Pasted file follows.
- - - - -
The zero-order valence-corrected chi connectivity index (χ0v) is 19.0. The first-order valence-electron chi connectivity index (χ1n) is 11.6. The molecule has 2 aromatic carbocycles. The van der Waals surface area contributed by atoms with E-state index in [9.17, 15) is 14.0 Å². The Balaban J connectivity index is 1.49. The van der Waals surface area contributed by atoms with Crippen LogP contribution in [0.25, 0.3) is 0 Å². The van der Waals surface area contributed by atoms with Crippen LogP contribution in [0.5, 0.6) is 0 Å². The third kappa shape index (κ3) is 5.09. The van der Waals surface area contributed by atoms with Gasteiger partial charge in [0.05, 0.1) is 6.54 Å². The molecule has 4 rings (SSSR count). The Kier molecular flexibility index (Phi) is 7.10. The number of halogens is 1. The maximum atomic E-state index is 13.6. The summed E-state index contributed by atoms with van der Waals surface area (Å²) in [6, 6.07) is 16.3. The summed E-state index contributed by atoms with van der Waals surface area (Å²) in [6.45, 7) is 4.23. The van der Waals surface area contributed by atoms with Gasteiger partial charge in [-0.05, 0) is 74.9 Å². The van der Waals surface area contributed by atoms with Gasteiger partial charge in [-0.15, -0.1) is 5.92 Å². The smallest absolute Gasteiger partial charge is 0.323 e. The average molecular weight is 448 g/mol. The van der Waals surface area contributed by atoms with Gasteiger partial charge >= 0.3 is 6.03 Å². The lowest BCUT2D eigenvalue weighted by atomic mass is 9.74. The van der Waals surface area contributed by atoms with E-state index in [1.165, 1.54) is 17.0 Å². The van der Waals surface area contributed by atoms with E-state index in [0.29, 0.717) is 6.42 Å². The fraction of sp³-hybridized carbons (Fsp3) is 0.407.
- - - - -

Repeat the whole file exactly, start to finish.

The zero-order valence-corrected chi connectivity index (χ0v) is 19.0. The first-order valence-electron chi connectivity index (χ1n) is 11.6. The molecule has 2 aromatic carbocycles. The van der Waals surface area contributed by atoms with E-state index in [9.17, 15) is 14.0 Å². The Balaban J connectivity index is 1.49. The van der Waals surface area contributed by atoms with Crippen LogP contribution in [0.25, 0.3) is 0 Å². The van der Waals surface area contributed by atoms with Crippen LogP contribution in [0.5, 0.6) is 0 Å². The third kappa shape index (κ3) is 5.09. The van der Waals surface area contributed by atoms with Gasteiger partial charge in [0.05, 0.1) is 6.54 Å². The molecule has 4 rings (SSSR count). The Kier molecular flexibility index (Phi) is 7.10. The number of halogens is 1. The maximum atomic E-state index is 13.6. The summed E-state index contributed by atoms with van der Waals surface area (Å²) in [6, 6.07) is 16.3. The summed E-state index contributed by atoms with van der Waals surface area (Å²) in [6.45, 7) is 4.23. The van der Waals surface area contributed by atoms with Gasteiger partial charge in [-0.05, 0) is 74.9 Å². The van der Waals surface area contributed by atoms with Gasteiger partial charge in [-0.15, -0.1) is 5.92 Å². The smallest absolute Gasteiger partial charge is 0.323 e. The average molecular weight is 448 g/mol. The van der Waals surface area contributed by atoms with Gasteiger partial charge >= 0.3 is 6.03 Å². The lowest BCUT2D eigenvalue weighted by atomic mass is 9.74. The van der Waals surface area contributed by atoms with E-state index in [1.165, 1.54) is 17.0 Å². The van der Waals surface area contributed by atoms with E-state index in [0.29, 0.717) is 6.42 Å². The fraction of sp³-hybridized carbons (Fsp3) is 0.407.